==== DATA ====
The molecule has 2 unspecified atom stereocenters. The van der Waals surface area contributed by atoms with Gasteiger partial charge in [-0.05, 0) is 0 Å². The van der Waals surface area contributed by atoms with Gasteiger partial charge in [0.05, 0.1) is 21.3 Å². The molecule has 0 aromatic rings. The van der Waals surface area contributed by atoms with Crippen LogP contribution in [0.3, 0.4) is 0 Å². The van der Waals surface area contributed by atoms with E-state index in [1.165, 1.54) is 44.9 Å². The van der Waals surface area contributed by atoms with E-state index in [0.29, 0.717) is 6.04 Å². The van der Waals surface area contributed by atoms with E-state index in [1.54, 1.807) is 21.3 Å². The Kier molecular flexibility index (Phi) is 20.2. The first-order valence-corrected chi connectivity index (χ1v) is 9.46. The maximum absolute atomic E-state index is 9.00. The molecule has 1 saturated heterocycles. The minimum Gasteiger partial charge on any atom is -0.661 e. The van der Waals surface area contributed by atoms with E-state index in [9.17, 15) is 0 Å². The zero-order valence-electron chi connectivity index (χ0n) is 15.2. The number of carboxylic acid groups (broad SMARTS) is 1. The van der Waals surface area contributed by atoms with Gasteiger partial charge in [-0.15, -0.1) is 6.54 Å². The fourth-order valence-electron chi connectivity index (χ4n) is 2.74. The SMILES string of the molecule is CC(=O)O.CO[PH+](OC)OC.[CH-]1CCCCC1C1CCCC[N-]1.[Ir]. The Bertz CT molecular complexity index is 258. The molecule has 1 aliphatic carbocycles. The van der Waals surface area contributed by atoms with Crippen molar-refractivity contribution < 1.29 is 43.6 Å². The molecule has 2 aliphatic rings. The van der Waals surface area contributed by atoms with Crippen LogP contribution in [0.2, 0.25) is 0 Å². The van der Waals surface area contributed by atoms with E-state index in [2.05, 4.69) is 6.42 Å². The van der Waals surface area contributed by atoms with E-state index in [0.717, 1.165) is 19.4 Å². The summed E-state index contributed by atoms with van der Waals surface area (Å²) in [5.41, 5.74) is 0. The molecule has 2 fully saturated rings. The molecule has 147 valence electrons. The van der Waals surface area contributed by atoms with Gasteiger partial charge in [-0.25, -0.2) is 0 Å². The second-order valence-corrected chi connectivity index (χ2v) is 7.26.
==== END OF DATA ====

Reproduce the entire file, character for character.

The molecule has 2 unspecified atom stereocenters. The van der Waals surface area contributed by atoms with Gasteiger partial charge in [-0.05, 0) is 0 Å². The van der Waals surface area contributed by atoms with Gasteiger partial charge in [0.05, 0.1) is 21.3 Å². The molecule has 0 aromatic rings. The van der Waals surface area contributed by atoms with Crippen LogP contribution in [0.3, 0.4) is 0 Å². The van der Waals surface area contributed by atoms with E-state index in [1.165, 1.54) is 44.9 Å². The van der Waals surface area contributed by atoms with E-state index in [0.29, 0.717) is 6.04 Å². The van der Waals surface area contributed by atoms with E-state index in [1.54, 1.807) is 21.3 Å². The Kier molecular flexibility index (Phi) is 20.2. The first-order valence-corrected chi connectivity index (χ1v) is 9.46. The maximum absolute atomic E-state index is 9.00. The molecule has 1 saturated heterocycles. The minimum Gasteiger partial charge on any atom is -0.661 e. The van der Waals surface area contributed by atoms with E-state index in [9.17, 15) is 0 Å². The zero-order valence-electron chi connectivity index (χ0n) is 15.2. The number of carboxylic acid groups (broad SMARTS) is 1. The van der Waals surface area contributed by atoms with Gasteiger partial charge in [-0.15, -0.1) is 6.54 Å². The fourth-order valence-electron chi connectivity index (χ4n) is 2.74. The SMILES string of the molecule is CC(=O)O.CO[PH+](OC)OC.[CH-]1CCCCC1C1CCCC[N-]1.[Ir]. The Bertz CT molecular complexity index is 258. The molecule has 1 aliphatic carbocycles. The van der Waals surface area contributed by atoms with Crippen molar-refractivity contribution < 1.29 is 43.6 Å². The molecule has 2 aliphatic rings. The van der Waals surface area contributed by atoms with Crippen LogP contribution in [0.2, 0.25) is 0 Å². The van der Waals surface area contributed by atoms with E-state index in [2.05, 4.69) is 6.42 Å². The van der Waals surface area contributed by atoms with E-state index in [0.717, 1.165) is 19.4 Å². The summed E-state index contributed by atoms with van der Waals surface area (Å²) in [5.41, 5.74) is 0. The molecule has 2 fully saturated rings. The molecule has 147 valence electrons. The van der Waals surface area contributed by atoms with Gasteiger partial charge in [-0.25, -0.2) is 0 Å². The second-order valence-corrected chi connectivity index (χ2v) is 7.26.